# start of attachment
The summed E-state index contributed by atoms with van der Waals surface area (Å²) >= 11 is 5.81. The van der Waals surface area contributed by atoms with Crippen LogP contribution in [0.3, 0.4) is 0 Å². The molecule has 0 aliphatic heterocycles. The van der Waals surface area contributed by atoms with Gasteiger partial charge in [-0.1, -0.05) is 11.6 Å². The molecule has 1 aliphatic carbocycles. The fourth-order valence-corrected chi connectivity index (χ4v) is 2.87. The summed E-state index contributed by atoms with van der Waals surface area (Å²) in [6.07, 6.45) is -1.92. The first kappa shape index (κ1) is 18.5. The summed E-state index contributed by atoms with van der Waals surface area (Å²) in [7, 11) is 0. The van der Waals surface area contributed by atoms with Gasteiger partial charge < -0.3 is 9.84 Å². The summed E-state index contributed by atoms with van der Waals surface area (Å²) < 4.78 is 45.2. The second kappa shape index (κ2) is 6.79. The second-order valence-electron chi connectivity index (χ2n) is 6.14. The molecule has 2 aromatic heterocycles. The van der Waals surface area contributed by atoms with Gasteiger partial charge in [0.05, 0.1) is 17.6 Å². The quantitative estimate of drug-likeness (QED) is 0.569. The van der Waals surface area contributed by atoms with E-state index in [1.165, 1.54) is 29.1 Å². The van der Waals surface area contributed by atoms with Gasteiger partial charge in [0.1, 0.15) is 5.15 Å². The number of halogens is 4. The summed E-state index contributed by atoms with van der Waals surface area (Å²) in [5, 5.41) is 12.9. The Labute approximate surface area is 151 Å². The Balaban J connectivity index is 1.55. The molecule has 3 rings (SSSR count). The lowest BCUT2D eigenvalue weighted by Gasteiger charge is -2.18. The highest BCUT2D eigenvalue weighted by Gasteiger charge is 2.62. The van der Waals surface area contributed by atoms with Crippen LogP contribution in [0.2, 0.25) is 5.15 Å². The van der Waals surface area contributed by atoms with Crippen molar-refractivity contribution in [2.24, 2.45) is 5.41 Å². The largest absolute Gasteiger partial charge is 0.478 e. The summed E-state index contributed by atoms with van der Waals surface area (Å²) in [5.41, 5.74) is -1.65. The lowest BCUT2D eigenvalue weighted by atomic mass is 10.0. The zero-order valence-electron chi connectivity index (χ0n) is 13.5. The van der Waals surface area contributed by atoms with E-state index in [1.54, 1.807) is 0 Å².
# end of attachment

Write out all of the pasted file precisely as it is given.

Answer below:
The summed E-state index contributed by atoms with van der Waals surface area (Å²) >= 11 is 5.81. The van der Waals surface area contributed by atoms with Crippen LogP contribution in [0.3, 0.4) is 0 Å². The molecule has 0 aliphatic heterocycles. The van der Waals surface area contributed by atoms with Gasteiger partial charge in [-0.1, -0.05) is 11.6 Å². The molecule has 1 aliphatic carbocycles. The fourth-order valence-corrected chi connectivity index (χ4v) is 2.87. The summed E-state index contributed by atoms with van der Waals surface area (Å²) in [6.07, 6.45) is -1.92. The first kappa shape index (κ1) is 18.5. The summed E-state index contributed by atoms with van der Waals surface area (Å²) in [7, 11) is 0. The van der Waals surface area contributed by atoms with Gasteiger partial charge < -0.3 is 9.84 Å². The summed E-state index contributed by atoms with van der Waals surface area (Å²) < 4.78 is 45.2. The second kappa shape index (κ2) is 6.79. The second-order valence-electron chi connectivity index (χ2n) is 6.14. The molecule has 2 aromatic heterocycles. The van der Waals surface area contributed by atoms with Gasteiger partial charge in [0.05, 0.1) is 17.6 Å². The quantitative estimate of drug-likeness (QED) is 0.569. The van der Waals surface area contributed by atoms with E-state index in [1.165, 1.54) is 29.1 Å². The van der Waals surface area contributed by atoms with Gasteiger partial charge in [0.1, 0.15) is 5.15 Å². The number of halogens is 4. The summed E-state index contributed by atoms with van der Waals surface area (Å²) in [5, 5.41) is 12.9. The Labute approximate surface area is 151 Å². The Balaban J connectivity index is 1.55. The molecule has 3 rings (SSSR count). The lowest BCUT2D eigenvalue weighted by Gasteiger charge is -2.18. The highest BCUT2D eigenvalue weighted by Gasteiger charge is 2.62. The van der Waals surface area contributed by atoms with Crippen LogP contribution in [0.2, 0.25) is 5.15 Å². The van der Waals surface area contributed by atoms with Crippen molar-refractivity contribution in [2.24, 2.45) is 5.41 Å². The largest absolute Gasteiger partial charge is 0.478 e. The summed E-state index contributed by atoms with van der Waals surface area (Å²) in [5.41, 5.74) is -1.65. The lowest BCUT2D eigenvalue weighted by atomic mass is 10.0. The zero-order valence-electron chi connectivity index (χ0n) is 13.5. The van der Waals surface area contributed by atoms with E-state index in [1.54, 1.807) is 0 Å².